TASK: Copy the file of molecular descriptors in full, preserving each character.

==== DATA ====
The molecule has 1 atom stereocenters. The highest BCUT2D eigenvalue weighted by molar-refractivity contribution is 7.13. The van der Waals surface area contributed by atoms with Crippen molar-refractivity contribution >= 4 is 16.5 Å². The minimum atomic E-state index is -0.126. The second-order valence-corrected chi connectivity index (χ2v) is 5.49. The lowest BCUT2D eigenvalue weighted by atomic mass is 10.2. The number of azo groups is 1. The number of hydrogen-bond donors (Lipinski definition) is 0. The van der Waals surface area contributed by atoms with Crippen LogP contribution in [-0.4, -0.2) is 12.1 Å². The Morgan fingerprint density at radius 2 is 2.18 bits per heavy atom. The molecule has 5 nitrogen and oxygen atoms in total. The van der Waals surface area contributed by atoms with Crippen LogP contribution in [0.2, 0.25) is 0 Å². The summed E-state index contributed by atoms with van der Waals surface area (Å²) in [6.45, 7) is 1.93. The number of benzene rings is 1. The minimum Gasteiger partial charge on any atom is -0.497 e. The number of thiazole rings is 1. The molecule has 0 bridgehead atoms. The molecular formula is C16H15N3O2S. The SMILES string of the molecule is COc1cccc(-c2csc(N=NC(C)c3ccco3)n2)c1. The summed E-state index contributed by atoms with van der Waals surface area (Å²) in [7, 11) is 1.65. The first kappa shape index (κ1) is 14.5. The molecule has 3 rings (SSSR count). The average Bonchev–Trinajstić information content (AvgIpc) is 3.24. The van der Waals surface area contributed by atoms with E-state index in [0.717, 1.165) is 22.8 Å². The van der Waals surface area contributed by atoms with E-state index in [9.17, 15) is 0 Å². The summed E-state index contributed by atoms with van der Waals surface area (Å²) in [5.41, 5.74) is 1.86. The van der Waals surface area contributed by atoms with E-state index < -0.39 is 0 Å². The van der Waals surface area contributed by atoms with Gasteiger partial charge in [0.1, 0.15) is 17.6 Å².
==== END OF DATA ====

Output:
The molecule has 1 atom stereocenters. The highest BCUT2D eigenvalue weighted by molar-refractivity contribution is 7.13. The van der Waals surface area contributed by atoms with Crippen molar-refractivity contribution >= 4 is 16.5 Å². The minimum atomic E-state index is -0.126. The second-order valence-corrected chi connectivity index (χ2v) is 5.49. The lowest BCUT2D eigenvalue weighted by atomic mass is 10.2. The number of azo groups is 1. The number of hydrogen-bond donors (Lipinski definition) is 0. The van der Waals surface area contributed by atoms with Crippen LogP contribution in [-0.4, -0.2) is 12.1 Å². The Morgan fingerprint density at radius 2 is 2.18 bits per heavy atom. The molecule has 5 nitrogen and oxygen atoms in total. The van der Waals surface area contributed by atoms with Crippen LogP contribution in [0.2, 0.25) is 0 Å². The summed E-state index contributed by atoms with van der Waals surface area (Å²) in [6.45, 7) is 1.93. The number of benzene rings is 1. The minimum Gasteiger partial charge on any atom is -0.497 e. The number of thiazole rings is 1. The molecule has 0 bridgehead atoms. The molecular formula is C16H15N3O2S. The SMILES string of the molecule is COc1cccc(-c2csc(N=NC(C)c3ccco3)n2)c1. The summed E-state index contributed by atoms with van der Waals surface area (Å²) in [7, 11) is 1.65. The first kappa shape index (κ1) is 14.5. The molecule has 3 rings (SSSR count). The average Bonchev–Trinajstić information content (AvgIpc) is 3.24. The van der Waals surface area contributed by atoms with E-state index in [0.717, 1.165) is 22.8 Å². The van der Waals surface area contributed by atoms with E-state index in [9.17, 15) is 0 Å². The summed E-state index contributed by atoms with van der Waals surface area (Å²) in [5.41, 5.74) is 1.86. The van der Waals surface area contributed by atoms with E-state index < -0.39 is 0 Å². The van der Waals surface area contributed by atoms with Gasteiger partial charge in [0.1, 0.15) is 17.6 Å².